Punjab government bans 100 textbooks
On July 23, Pakistan’s most populous province Punjab banned 100 books that were being taught in private schools for carrying “blasphemous and anti-Pakistan content”.
The step was taken by the Punjab Curriculum and Textbook Board (PCTB) Managing Director Rai Manzoor Hussain Nasir.
According to The News, Nasir said that the PCTB was reviewing 10,000 books being taught in private schools across Punjab. He said the first phase of banning 100 books included books published by 31 publishers which included Oxford and Cambridge for “blasphemous, immoral and anti-Pakistan content”.
As per Nasir, the books that were banned had “distorted facts about Pakistan and its creation, Quaid-e-Azam Muhammad Ali Jinnah [founder of Pakistan], Allama Muhammad Iqbal while these books also carried blasphemous content”.
Additionally, Nasir said that the banned books were portraying Pakistan as an “inferior country to India” and in Azad Jammu and Kashmir was shown as part of India in maps in some of the books.
Citing examples of what was included in the banned books, Nasir said that one book on Mathematics explained counting to students using pictures of pigs. Another book published by Cambridge “tried to promote crime and violence among the students on the basis of unemployment in the country”.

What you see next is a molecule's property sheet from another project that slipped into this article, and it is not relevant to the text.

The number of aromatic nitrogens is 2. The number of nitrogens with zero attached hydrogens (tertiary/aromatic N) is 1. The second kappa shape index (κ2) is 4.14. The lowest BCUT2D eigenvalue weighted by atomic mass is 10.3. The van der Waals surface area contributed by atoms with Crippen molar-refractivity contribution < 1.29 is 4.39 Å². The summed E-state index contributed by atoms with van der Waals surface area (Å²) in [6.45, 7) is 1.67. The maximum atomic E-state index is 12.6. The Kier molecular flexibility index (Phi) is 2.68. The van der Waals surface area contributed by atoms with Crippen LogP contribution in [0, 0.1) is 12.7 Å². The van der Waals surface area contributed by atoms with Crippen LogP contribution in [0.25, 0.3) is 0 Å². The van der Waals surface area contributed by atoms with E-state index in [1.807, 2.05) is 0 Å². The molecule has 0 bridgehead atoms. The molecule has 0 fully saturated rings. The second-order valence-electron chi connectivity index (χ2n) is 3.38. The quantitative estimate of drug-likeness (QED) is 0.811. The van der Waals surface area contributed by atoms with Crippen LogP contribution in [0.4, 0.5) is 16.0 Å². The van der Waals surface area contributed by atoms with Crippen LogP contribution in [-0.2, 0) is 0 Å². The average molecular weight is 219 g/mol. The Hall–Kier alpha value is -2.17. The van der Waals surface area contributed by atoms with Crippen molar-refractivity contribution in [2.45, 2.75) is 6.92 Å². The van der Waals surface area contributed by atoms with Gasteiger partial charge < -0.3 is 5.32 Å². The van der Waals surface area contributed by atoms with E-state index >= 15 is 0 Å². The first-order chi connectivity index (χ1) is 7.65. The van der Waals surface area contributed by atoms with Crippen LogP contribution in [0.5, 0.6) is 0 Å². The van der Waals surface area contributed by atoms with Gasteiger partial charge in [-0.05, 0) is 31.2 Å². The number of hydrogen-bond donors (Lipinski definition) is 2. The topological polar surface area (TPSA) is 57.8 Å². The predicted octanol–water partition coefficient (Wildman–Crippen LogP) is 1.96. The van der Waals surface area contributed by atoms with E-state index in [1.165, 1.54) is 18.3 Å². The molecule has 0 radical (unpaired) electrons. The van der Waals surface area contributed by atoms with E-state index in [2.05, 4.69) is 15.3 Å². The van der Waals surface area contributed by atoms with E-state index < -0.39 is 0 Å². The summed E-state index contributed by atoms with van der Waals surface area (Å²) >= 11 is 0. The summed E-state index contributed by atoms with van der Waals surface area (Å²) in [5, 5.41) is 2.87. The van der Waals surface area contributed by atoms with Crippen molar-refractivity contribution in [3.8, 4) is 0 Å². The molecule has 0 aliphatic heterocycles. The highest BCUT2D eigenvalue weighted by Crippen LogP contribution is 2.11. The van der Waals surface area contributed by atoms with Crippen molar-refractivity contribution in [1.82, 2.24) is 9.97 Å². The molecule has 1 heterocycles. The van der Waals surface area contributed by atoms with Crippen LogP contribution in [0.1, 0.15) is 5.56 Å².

Speaking to Geo, the PCTB managing director said the step had been taken under the Punjab Curriculum and Textbook Board Act 2015 [See Section 10]. He added that it was passed during the tenure of the previous provincial government.
He noted that the law had been in place for the past four years but no one was doing anything but when he was appointed in February he “decided to take action”.
Nasir said that there were over 10,000 books being examined so the banned books “could be in thousands once we are done”.
“What I have done is complete and 100 percent genuine […] Books don’t ruin us, bad books ruin us,” he was quoted as saying. He admitted that none of the authors or publishers who were “outlawed” were given a chance to be heard. He added that a person can also be imprisoned for upto two years if they do not follow the Act.
This is not the first time that books have been banned in the province under the Act. In August 2018, authorities were directed to ensure the ban on a social studies book that printed an incorrect map of Pakistan. Earlier this year, in May, a mathematics booklet was banned for having “objectionable content”.
Meanwhile, the Punjab Assembly on Wednesday, passed the ‘Tahaffuz-e-Bunyad-e-Islam Bill 2020’, which according to a Geo report, gives the Directorate General Public Relations (DGPR) the powers to “visit and inspect any printing press, publication house, book store and confiscate any book, before or after printing”.